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  • Earth Rocker sound system inside Cleopatra’s (later named Silver Sands), Venn Street, Huddersfield, late 1970s. Clockwise from left: Papa Burky (Stephen Burke, operator/selector), Ducky Ranks (Donald Senior, MC), Yellowman (Robert Daley, crew member), Hunter (Brian Chester, crew member), Pumpkin (Errol Allison, crew member) and Greaves (Andy Greaves, MC). One of the biggest and most respected sound systems in the north of England, Earth Rocker was formed in 1975 by Stephen Burke, who was born in Huddersfield to Jamaican parents. The main selector and operator for the sound, Burke is a cabinet maker by trade, and continues to build boxes for sound systems across the UK and Europe to this day. According to writer Noel Hawks, who used to work at Dub Vendor record shop in South London: “One of our top mail-order customers ran a sound in Huddersfield. We used to send him up a box of pre-release singles COD nearly every week. He was so regular I can still recall his address, including the postcode, over thirty years later.” That customer was Stephen Burke. Photo courtesy Stephen Burke

Today the UK’s Notting Hill Carnival will be winding its way through the streets of west London for day two of the annual celebrations, five decades on from the very first event in 1964. A celebration of Afro-Caribbean culture in the UK capital, at its heart is music—steel pan bands, Carnival parties and dozens of sound systems set up in the cordoned-off streets. The UK’s love of sound systems has its roots in the late ’40s when hundreds of people from Jamaica and across the West Indies were invited to move to Britain and help reinvigorate the country following World War II. It was thanks to that first generation of Caribbean settlers that some truly unlikely places went on to become thriving centers of sound system culture—like Huddersfield, a small town in the north of England. In the slideshow above, Al Newman of One Love Books shares a series of fascinating photos from his new title Sound System Culture: Celebrating Huddersfield’s Sound Systems and explains below how the book came to be.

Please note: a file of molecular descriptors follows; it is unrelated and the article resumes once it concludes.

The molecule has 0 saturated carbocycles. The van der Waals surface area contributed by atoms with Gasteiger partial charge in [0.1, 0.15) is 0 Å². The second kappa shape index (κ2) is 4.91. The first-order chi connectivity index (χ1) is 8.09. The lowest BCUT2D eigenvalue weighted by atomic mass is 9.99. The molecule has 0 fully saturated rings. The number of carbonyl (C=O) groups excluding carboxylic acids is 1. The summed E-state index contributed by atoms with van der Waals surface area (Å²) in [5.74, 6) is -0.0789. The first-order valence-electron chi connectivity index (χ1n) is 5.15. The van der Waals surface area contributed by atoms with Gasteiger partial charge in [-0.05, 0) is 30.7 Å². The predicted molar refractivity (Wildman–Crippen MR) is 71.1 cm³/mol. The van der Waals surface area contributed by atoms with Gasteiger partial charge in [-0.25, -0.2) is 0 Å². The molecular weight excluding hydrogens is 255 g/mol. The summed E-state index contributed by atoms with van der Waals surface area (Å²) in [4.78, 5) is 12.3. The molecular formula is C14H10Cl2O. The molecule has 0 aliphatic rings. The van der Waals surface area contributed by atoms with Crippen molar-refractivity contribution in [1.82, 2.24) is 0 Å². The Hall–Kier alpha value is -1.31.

Al Newman: “The Sound System Culture book was conceived by Huddersfield-based historian Mandy Samra as part of a larger heritage project that also included a film and touring exhibition, documenting the rich history of reggae sound systems in Huddersfield, West Yorkshire.

I was first contacted by Mandy a little under a year ago, just before the exhibition began touring, when she approached me to design the book after seeing one of my previous books, Clarks in Jamaica. I loved the subject and the little-known history of the Huddersfield sounds and ended up getting much more involved in the research and editing, working with Yorkshire soundman Paul Axis’ text, and eventually publishing the book through my company, One Love Books.

In this excerpt from the book, Mandy explains how the project came about: “While never an insider of the sound system scene, I’ve always had an interest in sound systems and around five years ago I first had the idea for this project, but did not know where to begin. One day I was talking with my boiler man, Michael Royal, who revealed that he had been a sound operator for Duke Warrior, a Huddersfield-based sound system that had been active during the 1970s. Two people, who on the surface shared little in common, found a connecting thread in their interest in sound systems.”